Charles Stross

The Laundry Files novelist loves a bit of writer’s block, curious fellow…


Describe the room in which you typically write.

I live in a flat: my office is a former bedroom, walled with bookcases and a giant cat-tree for my furry co-worker to hang out on [Menhit, pictured]. I mostly write at my desk, on an imac.

Do you have any personal mementos or knick-knacks on your desk?

Loads! My desk is a junkpile. (There are two types of writers: those who are incredibly tidy and keep a clean desk, and the ones who will eventually be found dead under an avalanche of kipple. I’m one of the latter.)

Do you find it helpful to listen to music while writing?

I have the weekly Chill Mix off Apple Music on auto-repeat: auditory wallpaper.

How do you deal with writer’s block?

I marinate in it joyously! Writer’s block only bites me when I’ve made a mistake and my subconscio­us is yanking the brake and shouting “Back up!” It means it’s time to re-think, not to write myself deeper into the swamp.

Which of your books are you the most proud of? Glasshouse (which ironically didn’t sell very well); also the entire Laundry Files series.

Which was the most difficult to write? Accelerand­o took more than five years to finish:

I was breaking conceptual ground, and at one point in the middle of the fifth story (it was written as five novelettes) I found it so hard to grapple with that I wrote The Bloodline Feud by way of distractio­n. Only 600 pages!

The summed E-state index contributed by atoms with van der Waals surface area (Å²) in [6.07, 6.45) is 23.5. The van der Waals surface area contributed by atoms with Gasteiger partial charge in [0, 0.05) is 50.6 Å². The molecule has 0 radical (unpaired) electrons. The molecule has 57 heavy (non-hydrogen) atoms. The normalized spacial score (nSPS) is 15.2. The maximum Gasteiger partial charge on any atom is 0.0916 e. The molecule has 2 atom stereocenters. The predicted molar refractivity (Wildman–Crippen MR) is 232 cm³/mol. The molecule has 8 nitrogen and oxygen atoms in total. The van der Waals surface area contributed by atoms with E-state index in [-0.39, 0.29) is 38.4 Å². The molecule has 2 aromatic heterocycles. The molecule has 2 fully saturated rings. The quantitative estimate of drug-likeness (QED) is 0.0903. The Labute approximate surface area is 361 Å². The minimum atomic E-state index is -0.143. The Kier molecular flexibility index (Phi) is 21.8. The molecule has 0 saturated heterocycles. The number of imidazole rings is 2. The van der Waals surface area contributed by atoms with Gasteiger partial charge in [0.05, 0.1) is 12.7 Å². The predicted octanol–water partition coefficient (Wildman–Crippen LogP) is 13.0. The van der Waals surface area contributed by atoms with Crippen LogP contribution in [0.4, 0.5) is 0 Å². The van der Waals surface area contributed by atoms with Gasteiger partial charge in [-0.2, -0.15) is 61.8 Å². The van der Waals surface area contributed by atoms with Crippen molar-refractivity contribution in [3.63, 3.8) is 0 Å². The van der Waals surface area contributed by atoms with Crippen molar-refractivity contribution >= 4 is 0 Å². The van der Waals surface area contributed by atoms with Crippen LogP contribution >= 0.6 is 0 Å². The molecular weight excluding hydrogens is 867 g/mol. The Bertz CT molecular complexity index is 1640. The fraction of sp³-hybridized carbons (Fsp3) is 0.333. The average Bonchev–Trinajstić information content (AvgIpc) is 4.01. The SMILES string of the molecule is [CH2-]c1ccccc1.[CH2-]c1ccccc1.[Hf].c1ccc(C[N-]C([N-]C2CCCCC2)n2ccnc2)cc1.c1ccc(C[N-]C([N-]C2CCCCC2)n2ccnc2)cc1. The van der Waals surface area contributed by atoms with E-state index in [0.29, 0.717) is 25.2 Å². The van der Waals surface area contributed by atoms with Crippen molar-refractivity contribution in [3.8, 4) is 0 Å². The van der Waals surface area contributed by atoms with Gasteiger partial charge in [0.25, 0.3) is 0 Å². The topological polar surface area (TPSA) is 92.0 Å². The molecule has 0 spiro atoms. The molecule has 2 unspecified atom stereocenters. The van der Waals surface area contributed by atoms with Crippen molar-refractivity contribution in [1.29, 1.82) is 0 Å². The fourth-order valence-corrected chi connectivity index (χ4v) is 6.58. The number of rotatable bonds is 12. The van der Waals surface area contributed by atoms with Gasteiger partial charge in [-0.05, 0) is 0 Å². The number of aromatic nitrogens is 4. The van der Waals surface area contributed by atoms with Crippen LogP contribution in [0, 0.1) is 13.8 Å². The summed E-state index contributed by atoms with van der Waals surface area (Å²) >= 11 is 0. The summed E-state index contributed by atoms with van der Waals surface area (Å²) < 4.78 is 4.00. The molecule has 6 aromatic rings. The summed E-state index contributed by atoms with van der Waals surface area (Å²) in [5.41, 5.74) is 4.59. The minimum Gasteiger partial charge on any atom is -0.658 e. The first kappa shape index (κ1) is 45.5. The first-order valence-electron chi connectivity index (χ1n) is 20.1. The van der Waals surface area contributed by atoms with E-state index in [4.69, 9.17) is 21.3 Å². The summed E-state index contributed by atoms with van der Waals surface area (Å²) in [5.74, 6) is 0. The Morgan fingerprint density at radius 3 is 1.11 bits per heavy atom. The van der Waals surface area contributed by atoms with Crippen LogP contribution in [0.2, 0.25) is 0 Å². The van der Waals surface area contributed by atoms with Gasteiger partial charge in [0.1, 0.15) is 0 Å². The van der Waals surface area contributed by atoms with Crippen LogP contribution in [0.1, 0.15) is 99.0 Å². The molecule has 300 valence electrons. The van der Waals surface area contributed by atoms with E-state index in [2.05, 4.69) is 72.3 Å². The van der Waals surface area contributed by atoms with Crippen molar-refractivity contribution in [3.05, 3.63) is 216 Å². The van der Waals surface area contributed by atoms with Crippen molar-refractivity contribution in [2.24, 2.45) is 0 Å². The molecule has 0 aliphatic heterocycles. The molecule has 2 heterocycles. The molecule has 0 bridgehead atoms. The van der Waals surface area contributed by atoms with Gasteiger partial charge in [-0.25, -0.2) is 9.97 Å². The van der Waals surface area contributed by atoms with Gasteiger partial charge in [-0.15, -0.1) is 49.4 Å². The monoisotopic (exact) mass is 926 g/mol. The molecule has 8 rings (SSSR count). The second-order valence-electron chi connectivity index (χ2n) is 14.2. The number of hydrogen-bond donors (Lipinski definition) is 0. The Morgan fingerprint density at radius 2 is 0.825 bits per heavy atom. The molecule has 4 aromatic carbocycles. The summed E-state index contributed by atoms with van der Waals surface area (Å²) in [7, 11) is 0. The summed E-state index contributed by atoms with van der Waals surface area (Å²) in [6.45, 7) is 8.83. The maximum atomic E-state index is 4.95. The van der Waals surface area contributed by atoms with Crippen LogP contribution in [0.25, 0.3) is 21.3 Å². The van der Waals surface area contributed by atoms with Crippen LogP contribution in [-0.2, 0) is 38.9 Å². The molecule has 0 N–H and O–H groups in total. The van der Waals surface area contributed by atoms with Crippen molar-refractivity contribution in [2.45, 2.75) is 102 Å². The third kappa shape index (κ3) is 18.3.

Is there anything about your books which you wish you could travel back in time and “fix”?

Yes: If I’d realised in time that Iron Sunrise didn’t have to be a sequel to Singularit­y Sky, it wouldn’t have been – and there’d probably have been sequels to it.

Were you a keen reader as a child?

Apparently I was a non-reader until I was four years old – then my parents took me to a play: The Wind In The Willows. Afterwards,

I disappeare­d. When they found me a couple of hours later I was holed up with the book, making progress rapidly… I burned through the SF in the local library (mostly Andre Norton, some Captain WE Johns) between ages five and seven, then moved into the adult section. I bought my own copy of The Lord Of The Rings aged 12 cause I kept re-reading it.

What would be your desert island book?

I’m going to cheat and pick a web novel: Worm by Wildbow, because a) I have a soft spot for supervilla­in fic, and b) at 1.7 million words the re-read will keep me busy for quite a while.

What’s the biggest misconcept­ion people have about being an author?

That it’s a lifestyle of the rich and famous, rather than a day job for ordinary folks.

What’s the best piece of writing advice you’ve received?

From Mary Gentle, decades ago: if you get to write for a living, structure your social life around your friends who have regular day jobs. They’ll keep you sane, but their time is regimented: you can fit your work in around the clock, they can’t.

Quantum Of Nightmares, the latest book set in the world of

The Laundry Files, is out on 13 January, published by

Orbit Books.

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